BROCADE'S FABRIC 2000 OFFERS FRAMEWORK FOR FIBRE.
Brocade Systems Inc, which claims to have an 85% share of the
fibre-channel enabled switches marketplace, has put together a
framework for maintaining an open standards-based approach to storage
area networks, now a growing part of its business. Brocade's
Fabric 2000 initiative is really just a series of agreements with
related vendors that guarantee that thier products will work with
Brocade's switches, something that wouldn't be necessary at
all if the fibre channel standardization process was further advanced.
Brocade has enlisted Computer Network Technology Inc, Emulex Corp,
Legato Systems Inc, Network Appliance Corp, Qlogic Corp, Sequent
Computer Systems Inc and Veritas Corp for the scheme. The 8- and
16-port Brocade Silkworm switches have some built-in intelligence
through use of the VxWorks operating system running on an Intel i960
processor, with software for fault-tolerant routing, installation and
diagnostics that make up what Brocade calls its Fabric OS. With CNT,
Brocade says it will bring the first disaster-tolerant SANs to market.
Emulex, Legato, Qlogic and Veritas will provide it with SAN
applications ranging from backup and restore to storage consolidation.
Network Appliance will offer interoperability between SANs and
network-attached storage, as previously announced (CI No 3,583).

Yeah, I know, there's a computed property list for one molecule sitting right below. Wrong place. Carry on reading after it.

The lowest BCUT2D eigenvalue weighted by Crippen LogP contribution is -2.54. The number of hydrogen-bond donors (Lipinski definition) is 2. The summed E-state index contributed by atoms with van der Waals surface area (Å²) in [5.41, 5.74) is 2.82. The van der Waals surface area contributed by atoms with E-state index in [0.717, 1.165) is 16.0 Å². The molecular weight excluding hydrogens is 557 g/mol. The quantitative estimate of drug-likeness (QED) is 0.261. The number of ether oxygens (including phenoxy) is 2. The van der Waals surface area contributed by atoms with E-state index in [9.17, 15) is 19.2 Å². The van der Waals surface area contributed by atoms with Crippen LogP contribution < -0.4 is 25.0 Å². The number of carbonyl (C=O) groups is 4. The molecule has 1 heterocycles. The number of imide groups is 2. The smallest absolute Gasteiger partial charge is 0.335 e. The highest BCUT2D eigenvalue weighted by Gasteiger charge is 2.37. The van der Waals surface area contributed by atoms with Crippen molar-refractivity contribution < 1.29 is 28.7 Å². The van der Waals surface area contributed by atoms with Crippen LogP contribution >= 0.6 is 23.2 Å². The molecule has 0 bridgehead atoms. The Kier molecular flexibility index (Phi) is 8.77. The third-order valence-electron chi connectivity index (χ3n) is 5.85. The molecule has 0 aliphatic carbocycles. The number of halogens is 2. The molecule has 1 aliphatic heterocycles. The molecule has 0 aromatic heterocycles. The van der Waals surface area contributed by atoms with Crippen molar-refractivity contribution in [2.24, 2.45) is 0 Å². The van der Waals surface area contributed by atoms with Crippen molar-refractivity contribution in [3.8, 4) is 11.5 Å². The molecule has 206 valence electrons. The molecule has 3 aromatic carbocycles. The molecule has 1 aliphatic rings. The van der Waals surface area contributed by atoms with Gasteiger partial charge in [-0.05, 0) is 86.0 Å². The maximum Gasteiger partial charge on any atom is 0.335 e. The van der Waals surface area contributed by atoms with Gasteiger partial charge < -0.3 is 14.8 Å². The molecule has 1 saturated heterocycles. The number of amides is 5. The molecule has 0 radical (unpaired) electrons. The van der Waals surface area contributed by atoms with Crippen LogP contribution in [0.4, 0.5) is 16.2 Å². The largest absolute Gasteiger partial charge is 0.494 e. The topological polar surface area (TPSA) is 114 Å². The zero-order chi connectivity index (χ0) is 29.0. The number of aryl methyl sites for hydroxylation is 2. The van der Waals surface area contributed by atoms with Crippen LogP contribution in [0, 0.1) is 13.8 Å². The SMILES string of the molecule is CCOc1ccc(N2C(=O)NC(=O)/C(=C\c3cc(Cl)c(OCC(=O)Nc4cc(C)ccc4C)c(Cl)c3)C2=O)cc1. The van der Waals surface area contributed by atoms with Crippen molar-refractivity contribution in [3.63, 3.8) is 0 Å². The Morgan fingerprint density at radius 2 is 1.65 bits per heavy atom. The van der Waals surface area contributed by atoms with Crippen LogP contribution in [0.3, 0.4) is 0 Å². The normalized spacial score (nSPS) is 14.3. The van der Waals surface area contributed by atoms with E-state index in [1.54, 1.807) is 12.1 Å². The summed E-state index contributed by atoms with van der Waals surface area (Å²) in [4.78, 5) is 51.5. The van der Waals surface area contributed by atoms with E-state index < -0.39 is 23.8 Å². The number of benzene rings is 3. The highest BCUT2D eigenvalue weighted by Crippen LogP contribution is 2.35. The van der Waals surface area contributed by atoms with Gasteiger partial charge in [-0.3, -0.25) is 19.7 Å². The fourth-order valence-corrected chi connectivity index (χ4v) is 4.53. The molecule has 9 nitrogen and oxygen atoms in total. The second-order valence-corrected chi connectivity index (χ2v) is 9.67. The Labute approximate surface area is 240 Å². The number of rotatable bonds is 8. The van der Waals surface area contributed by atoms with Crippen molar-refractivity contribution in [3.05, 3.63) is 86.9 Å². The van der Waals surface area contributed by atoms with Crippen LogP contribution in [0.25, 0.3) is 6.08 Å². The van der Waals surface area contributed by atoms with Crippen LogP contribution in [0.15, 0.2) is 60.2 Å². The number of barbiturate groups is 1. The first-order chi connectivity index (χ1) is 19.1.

Brocade promises to supply its integrator partners - such as Columbus,
Ohio-based Cranel Inc and Minneapolis, Minnesota-based Datalink Corp -
with the framework and implementation manuals for SAN deployments,
which it says will reduce time to market by around 30%. The company
says it will track other SAN standardization efforts, such as EMC Corp's SAN Management initiative (CI No 3,589), but is working
primarily with the Storage Network Industry Association on
standardization. It says it's been a primary contributor to every
major Fibre Channel standard to date. Brocade supplies its switches to
Compaq Computer Corp, DataDirect Networks, McData Corp, MountainGate
Inc, Sequent, Storage Technology Corp, Transoft Network Inc and Network
Appliance Corp. It claims that its competitor Ancor Communications Inc
only has around 10% of the market, while Vixel Corp and Gadzoox
Networks Inc were both initially wrong-footed by attempting to develop
fibre channel hubs rather than switches.